Q & a;/mike1st/mark2nd

Eduardo Quezada

Title: News Anchor, KMEX-TV, Channel 34

Born: Sonora, Mexico, 1945

Education: Undergraduate degree in radio and television, University de Sonora

Most Admired People: Father and mother

Hobbies: Golf, designing his personal Web page

Career Turning Point: Moving to the United States

Personal: Married, three children

By JOHN BRINSLEY

Staff Reporter

Eduardo Quezada delivers the news to more of L.A. than anyone else, as news anchor for Spanish-language KMEX-TV, Channel 34, the flagship station of the Univision Network.

His broadcasts not only draw better ratings than any of L.A.'s English-language stations, but better than KCBS, KNBC and KABC combined. And Quezada has been on the air since joining the station in 1975, making him the longest-serving TV anchorman in L.A. history.

He began his career as a radio announcer in Hermosillo, Sonora, Mexico. At the age of 20, he was the host of a weekly television program introducing local musical talent. Prior to joining KMEX-TV, Quezada was news director and talk show host for KAPI-Radio in Pueblo, Colo.

Quezada was recently recognized by the Radio and Television News Association of Southern California for his special investigative series, "Mercado Macabro," which explored the proliferation of the vital-organ black market in the United States and Latin America. The RTNA also has honored him with its lifetime achievement award for 20 years of broadcast excellence.

Question: How did you get started as a TV journalist?

Answer: I learned to read and write English in Mexico, and then I came as a 17-year-old to Long Beach Polytechnic to take some classes, so I could actually use what I had learned, for about a semester. When I was in Long Beach, I used to listen to a radio station: American Airlines Music 'til Dawn, on KNX, I think. I was very impressed. It was music and news. So when I went back to school in Mexico, I went to radio stations asking for jobs. I went to a radio station in Hermosillo and told them I wanted to be an announcer. They had me put away the records and clean the offices. I practiced in the announcing booth until they finally gave me a job (behind the microphone).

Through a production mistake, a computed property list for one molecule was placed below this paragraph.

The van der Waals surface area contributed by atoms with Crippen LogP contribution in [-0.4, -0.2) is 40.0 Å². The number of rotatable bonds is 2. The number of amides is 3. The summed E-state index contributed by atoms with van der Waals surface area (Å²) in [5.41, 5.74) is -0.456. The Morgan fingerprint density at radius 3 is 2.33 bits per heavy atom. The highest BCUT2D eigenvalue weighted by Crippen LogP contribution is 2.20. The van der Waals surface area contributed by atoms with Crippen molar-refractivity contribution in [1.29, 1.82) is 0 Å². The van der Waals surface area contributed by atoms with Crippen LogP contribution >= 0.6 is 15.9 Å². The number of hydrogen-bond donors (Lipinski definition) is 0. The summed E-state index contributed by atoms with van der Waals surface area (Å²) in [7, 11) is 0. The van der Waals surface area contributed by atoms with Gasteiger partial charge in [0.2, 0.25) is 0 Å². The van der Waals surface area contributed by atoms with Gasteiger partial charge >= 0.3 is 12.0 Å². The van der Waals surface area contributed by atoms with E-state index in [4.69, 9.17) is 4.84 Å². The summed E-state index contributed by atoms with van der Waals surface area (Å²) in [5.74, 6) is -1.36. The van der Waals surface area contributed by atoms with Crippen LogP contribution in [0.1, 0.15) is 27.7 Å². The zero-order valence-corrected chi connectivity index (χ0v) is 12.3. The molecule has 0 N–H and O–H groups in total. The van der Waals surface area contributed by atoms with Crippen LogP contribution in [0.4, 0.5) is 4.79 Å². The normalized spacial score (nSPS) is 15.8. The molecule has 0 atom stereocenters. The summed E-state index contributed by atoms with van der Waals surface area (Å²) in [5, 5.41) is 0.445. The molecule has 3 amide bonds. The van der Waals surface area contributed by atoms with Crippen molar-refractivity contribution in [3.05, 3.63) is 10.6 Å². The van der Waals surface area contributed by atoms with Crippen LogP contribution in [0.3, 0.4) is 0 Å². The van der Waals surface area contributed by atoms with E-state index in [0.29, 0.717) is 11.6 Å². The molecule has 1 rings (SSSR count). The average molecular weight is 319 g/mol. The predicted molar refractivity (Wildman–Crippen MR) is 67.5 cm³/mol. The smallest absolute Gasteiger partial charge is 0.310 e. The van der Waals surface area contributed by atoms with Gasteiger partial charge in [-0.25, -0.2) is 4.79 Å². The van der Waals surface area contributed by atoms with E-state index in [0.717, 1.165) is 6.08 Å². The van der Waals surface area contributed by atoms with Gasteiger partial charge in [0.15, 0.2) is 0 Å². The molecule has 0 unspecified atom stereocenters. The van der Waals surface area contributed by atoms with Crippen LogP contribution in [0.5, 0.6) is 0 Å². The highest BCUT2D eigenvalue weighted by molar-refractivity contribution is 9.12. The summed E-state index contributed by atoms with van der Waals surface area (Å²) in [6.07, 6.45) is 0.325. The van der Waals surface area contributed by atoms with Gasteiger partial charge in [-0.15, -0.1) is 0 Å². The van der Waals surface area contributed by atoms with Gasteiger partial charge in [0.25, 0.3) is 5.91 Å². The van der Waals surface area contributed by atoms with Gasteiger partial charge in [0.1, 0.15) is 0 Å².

And then I started giving them ideas I had learned in the United States, and they liked them. They gave me a shift from 11 at night to 1:15 in the morning. I played music and news, and they loved it. Then a TV station discovered me, and said, "We want you to be a television voice. We'll train you here." So they took me in, and I started doing news. I had a 15-minute newscast at 11 at night, where they would mail me a telegram with news from Mexico City. A guy on a bicycle would deliver it, and I would have to wait outside of the TV station for him, and rush back in and rewrite all the stories, go into the studio and turn the lights on and arrange the desk, put my nameplate down. I would do everything, and then do the news. I did that for two years.

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